Genre: Mystery & Suspense, Horror, Drama
Runtime: 120 Minutes
As one of Hitchcock’s final films, he still manages to bring a youthful experimentation touch as well as his own unique style to the film. This shocking piece of work makes it another Hitchcock classic for definite. It is dark, suspenseful and it even has edgy dark humour, or as Hitchcock calls it, ‘comedy noir’. For any fan of this director, it is a must-see and even more of a must-see if you have not seen many of his films.
After a gorgeous helicopter shot of the Thames River, we discover a victim of the ‘necktie murderer’, a woman floating to shore. We meet Richard Blaney (Jon Finch), a bitter, belligerent ex-Royal Air Force officer who cannot seem to find his way in life. He drinks too much and holds grudges too easily, and has an explosive temper, which is very near the surface as he has just lost his job. We also meet his girlfriend, a barmaid (Anna Massey); his ex-wife, a professional matchmaker (Barbara Leigh-Hunt); and his best friend, Covent Garden fruit seller Bob Rusk (Barry Foster). Their connection to the necktie murders will be clear to us in the first 30 minutes of the movie and, not coincidentally, completely misinterpreted by the police, as Chief Inspector Oxford (Alec McCowan) and his men tighten a circle around the wrong man, who rapidly runs out of options and allies.
Hitchcock’s scheme has returned here, of the wrong man being accused of a murder, simply someone being in the wrong place at the wrong time. I am sure many can argue that Hitchcock makes the same films repeatedly, but he merely follows the scheme and always brings new things to the screen. If you compare this to one of his earlier films like “The Lodger” were this scheme begins you will see tremendous difference. In addition, even if you compare it to “Stage Fright” in 1950. This scheme is excellent and Hitchcock can truly always pull it off.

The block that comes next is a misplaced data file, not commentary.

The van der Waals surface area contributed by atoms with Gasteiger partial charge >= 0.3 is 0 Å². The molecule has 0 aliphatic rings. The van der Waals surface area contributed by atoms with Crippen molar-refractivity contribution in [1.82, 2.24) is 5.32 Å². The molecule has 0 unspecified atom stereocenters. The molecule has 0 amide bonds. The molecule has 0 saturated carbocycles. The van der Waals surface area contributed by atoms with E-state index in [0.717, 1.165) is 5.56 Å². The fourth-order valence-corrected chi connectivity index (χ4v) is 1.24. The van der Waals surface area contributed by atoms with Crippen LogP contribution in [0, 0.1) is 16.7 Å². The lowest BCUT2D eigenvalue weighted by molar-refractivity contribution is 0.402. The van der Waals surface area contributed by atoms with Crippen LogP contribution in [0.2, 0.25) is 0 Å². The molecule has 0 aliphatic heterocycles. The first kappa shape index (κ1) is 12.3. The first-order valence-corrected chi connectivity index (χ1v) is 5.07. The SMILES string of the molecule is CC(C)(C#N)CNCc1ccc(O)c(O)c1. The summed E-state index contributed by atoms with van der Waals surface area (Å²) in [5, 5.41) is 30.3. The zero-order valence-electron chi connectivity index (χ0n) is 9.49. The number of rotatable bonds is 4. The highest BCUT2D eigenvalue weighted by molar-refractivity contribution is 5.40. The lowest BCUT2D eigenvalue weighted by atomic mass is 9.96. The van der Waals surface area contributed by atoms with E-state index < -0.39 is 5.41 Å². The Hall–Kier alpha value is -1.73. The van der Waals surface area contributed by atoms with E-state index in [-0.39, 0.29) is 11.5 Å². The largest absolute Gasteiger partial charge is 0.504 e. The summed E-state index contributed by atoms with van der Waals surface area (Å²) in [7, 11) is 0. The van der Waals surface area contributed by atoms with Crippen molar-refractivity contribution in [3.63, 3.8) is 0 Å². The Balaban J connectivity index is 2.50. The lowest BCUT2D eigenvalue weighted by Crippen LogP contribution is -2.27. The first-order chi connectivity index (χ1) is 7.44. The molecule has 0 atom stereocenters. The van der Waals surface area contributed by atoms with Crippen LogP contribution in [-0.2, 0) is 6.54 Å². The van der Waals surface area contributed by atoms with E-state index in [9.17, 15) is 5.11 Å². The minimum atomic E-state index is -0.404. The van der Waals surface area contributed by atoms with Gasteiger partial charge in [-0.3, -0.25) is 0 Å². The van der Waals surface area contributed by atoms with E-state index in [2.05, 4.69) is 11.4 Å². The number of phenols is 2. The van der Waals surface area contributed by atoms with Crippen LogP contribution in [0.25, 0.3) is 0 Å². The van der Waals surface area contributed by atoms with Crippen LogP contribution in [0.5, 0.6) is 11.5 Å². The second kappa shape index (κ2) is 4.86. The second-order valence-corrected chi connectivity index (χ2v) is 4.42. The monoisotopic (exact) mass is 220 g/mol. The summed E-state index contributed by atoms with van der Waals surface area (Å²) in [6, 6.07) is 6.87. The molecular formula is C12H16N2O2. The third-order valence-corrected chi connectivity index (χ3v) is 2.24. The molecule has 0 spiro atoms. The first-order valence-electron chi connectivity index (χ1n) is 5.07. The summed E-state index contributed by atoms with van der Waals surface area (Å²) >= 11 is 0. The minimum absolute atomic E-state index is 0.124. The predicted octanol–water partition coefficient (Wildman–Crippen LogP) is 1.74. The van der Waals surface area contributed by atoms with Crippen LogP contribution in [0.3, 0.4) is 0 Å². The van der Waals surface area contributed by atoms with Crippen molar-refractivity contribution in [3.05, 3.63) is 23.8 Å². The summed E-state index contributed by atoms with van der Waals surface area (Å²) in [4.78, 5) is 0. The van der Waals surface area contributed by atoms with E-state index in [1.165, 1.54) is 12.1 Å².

Once more Hitchcock has made excellent use of the camera. In one shot, we have the real murderer walking up the stairs with a woman to her apartment. They enter the room as the murderer says, “you are my kind of woman”, phrase you will be familiar of previously in the film. Everything goes silent and the camera tracks backwards down the stairs and in to the street, a shot that looks almost impossible because of how smooth it is. That is among many of the beautifully done shots in this film.
The deliverance from the actors was very exuberant and energetic. Foster’s role was terrifically done and I could not describe anything about it, as it would spoil it for you. Finch, who played Richard Blaney, was also very good in his role, from his actions to his movements. As for the female cast, two of which are best to mention are Brenda Blaney played by Leigh-Hunt, his ex-wife and Barbara played by Massey. Both roles were well casted making them two great characters.
One thing I commend this film of is its use of dark comedy, or comedy noir if you will. It gives the darkest of humour to the blackest character in the story, and executes it extremely well. I could not tell you of the comedic scenes as that would spoil it, but it is something you have to see to get the impact of it.
The location, which the film is set, is also wonderful because it captures some of London’s features beautifully such as the Covent Garden and the famous Thames River. Many of the scenes shots were filmed at Pinewood studios but several of the exterior shots were done in London.
Just before this film, he had three unsuccessful films at the box office being, “Marnie”, “Topaz” and “Torn Curtain”. He redeemed himself with Frenzy, however, which marked his return not only to England for the first time in 20 years but also to the subject matter with which he'd started his career in thrillers back in 1926 -- murder, and a hunt for a serial killer in London. This film has a horrifically memorable moment that will certainly surprise you, which I will keep nameless. “Frenzy” is another Hitchcock classic that has a great edgy quality to it with its blend of thrills, suspense, dark humour and the ultimate Hitchcock touch.
My Rating: 8.5/10